How to recognize and treat a stye
Styes on the eyelids are common and can occur in both men and women of all age groups. While styes are not necessarily dangerous, they have the potential of becoming a serious problem.
What is a stye?
A stye, also referred to as a “hordeolum” by eye care providers, is a bump that can form on the eyelid. The eyelid margin, which is the edge of the eyelid, near where the eyelashes grow, contains the eyelash follicles as well as oil glands. A stye develops when there is inflammation of these oil glands, frequently as a result of these glands becoming obstructed or clogged.
Although only rarely, this condition can progress to cause an infection of the tissues around the eye, called cellulitis. A cellulitis potentially can become a serious problem and may require urgent medical evaluation.
What are the symptoms of a stye?
Usually people with styes will notice a bump on their eyelid, and that may be their only symptom. It can be red and tender, and may be associated with swelling of the eyelid. Sometimes the associated eyelid swelling can cause you to have problems with your vision.
Additionally, sometimes people will have a mild irritation of the eye on the affected side. If the stye drains, you may notice this drainage or discharge. With time, the redness and tenderness can sometimes resolve, and you may be left with a painless eyelid bump.
What are the treatments for a stye?
Because styes tend to result from obstructed or blocked oil glands, treatment is usually aimed at unclogging these glands. The mainstay of treatment tends to be performing warm compresses to the eyelids in order to promote drainage of these glands.
Applying a clean, warm washcloth to the eyelids for 10 minutes at a time, several times per day, can be very effective.
Sometimes your eye care provider may prescribe you an eye drop to help decrease the associated inflammation. If they feel that there is an associated infection, they may also recommend an antibiotic, but this isn’t always the case.
Why shouldn't I squeeze or poke a stye?
This action likely won’t be very effective and will probably only cause the eyelids to become more inflamed and swollen. Additionally, since styes tend to be so close to the eye itself, it can be dangerous to try to squeeze the stye, as you may inadvertently cause injury to the eye.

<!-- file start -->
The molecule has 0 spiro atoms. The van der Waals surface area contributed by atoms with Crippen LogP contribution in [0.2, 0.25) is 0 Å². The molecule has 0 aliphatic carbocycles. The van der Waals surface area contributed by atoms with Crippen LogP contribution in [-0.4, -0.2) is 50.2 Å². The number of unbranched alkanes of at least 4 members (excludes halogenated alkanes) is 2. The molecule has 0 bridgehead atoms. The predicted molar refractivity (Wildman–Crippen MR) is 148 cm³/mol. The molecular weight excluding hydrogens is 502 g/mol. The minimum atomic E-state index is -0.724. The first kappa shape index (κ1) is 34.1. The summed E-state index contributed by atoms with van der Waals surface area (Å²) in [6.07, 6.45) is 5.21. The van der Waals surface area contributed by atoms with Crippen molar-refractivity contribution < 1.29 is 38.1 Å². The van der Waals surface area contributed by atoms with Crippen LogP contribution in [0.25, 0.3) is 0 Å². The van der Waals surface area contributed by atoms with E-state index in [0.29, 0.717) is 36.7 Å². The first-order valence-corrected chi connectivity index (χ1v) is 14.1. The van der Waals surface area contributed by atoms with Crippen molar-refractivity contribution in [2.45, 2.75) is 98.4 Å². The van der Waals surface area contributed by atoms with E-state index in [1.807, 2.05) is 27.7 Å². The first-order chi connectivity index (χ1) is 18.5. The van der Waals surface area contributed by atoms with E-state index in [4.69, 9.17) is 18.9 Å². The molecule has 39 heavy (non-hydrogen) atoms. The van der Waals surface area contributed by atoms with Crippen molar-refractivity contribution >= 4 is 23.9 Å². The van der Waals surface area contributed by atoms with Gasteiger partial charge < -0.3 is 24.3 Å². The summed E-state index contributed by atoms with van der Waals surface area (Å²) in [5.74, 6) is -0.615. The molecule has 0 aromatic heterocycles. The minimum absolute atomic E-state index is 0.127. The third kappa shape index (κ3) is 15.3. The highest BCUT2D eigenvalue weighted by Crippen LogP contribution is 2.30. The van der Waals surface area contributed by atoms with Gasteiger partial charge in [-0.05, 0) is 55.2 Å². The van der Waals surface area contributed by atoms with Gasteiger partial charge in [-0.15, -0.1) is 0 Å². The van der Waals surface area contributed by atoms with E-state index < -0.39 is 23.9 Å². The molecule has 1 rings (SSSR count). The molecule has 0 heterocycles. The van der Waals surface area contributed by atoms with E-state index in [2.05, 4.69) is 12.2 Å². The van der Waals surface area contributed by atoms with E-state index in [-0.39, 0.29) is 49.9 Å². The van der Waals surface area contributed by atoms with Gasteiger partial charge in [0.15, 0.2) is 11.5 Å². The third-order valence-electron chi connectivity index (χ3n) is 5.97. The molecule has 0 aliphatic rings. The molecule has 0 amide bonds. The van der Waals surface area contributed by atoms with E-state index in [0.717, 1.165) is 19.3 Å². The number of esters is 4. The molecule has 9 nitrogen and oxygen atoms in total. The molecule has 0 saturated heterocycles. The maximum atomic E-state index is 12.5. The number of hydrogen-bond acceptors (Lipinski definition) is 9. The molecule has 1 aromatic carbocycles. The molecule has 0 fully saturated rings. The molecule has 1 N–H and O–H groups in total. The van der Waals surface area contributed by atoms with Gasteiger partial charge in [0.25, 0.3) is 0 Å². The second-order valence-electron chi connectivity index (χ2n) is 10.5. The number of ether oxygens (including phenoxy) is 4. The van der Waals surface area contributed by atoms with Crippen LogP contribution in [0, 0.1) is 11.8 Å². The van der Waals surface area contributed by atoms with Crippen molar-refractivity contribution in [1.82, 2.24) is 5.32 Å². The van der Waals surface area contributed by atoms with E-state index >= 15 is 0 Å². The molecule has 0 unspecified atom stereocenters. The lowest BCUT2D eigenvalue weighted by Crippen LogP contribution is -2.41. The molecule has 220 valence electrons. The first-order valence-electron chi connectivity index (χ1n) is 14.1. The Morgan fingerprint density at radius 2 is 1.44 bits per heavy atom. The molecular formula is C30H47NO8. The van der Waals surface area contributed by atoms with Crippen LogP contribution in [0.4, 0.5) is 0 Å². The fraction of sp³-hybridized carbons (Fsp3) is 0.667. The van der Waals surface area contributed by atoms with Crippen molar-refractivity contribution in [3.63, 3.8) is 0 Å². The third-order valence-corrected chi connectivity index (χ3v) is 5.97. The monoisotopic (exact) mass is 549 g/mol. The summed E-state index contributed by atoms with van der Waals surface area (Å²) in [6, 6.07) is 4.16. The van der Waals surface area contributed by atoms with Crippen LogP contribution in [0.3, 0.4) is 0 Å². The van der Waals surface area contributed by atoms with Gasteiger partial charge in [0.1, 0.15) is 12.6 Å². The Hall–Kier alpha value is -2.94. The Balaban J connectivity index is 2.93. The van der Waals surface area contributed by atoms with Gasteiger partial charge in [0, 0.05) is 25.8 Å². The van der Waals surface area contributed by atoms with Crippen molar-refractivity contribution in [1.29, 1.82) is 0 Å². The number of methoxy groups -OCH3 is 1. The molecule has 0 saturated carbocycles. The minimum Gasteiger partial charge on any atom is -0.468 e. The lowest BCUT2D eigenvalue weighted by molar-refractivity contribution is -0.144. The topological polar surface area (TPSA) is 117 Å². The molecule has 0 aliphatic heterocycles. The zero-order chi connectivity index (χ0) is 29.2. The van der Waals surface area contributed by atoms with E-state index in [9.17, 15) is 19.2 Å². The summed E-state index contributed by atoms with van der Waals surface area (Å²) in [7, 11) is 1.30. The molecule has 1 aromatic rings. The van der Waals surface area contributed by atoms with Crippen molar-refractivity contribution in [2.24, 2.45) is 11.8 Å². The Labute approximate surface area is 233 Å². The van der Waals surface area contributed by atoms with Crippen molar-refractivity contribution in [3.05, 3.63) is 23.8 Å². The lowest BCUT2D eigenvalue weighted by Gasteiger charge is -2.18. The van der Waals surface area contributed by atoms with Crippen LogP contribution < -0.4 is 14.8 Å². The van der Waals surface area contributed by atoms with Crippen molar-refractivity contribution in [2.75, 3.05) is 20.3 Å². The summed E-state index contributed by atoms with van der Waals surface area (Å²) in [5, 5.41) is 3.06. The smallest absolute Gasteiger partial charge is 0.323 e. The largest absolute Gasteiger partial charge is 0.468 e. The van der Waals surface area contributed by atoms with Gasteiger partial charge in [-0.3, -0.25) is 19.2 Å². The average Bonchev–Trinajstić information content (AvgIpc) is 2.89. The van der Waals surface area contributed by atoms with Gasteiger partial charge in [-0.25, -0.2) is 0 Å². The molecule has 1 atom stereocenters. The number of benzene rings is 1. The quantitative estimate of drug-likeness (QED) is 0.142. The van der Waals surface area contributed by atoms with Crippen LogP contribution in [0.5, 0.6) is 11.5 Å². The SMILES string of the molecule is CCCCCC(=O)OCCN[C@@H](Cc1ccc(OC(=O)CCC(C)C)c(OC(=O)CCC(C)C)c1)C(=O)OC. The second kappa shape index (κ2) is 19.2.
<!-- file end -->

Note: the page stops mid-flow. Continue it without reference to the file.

Whatever you do, definitely keep all sharp objects away from the eye and eyelids, as very serious injuries can occur in these situations.
When should you see a clinician?
If the area is very red and painful, the eye itself hurts or your vision is affected, that would be a good time to see an eye care provider, such as an optometrist or ophthalmologist. If you feel like the stye is progressing, that’s also a reason to see your eye care provider.
While it’s likely the professional will encourage you to keep up with the warm compresses, they may prescribe a drop or oral medication if necessary. In some cases, especially if the stye has been there for several weeks or even longer, it may be necessary to perform an in-office procedure called an incision-and-curettage, to make a small incision in the stye and release its contents.
Why do I keep getting styes?
Some people can be predisposed to developing styes because of chronically clogged oil glands (also known as Meibomian gland dysfunction), or because of debris and bacteria accumulating on their eyelashes and eyelid margin (called blepharitis). Performing warm compresses regularly can promote the normal release of oil from the oil glands, and help prevent these glands from becoming obstructed or clogged.
Performing eyelid washes can be helpful in people with Meibomian gland dysfunction and blepharitis. I typically instruct patients with these problems to put a small drop of baby shampoo on their clean fingertips, create some suds with water and gently wash their eyelashes. It can be helpful to incorporate warm compresses and eyelid washes into your daily routine.
Mona Adeli is an assistant clinical professor of Ophthalmology in the Department of Ophthalmology and Visual Science at The Ohio State University.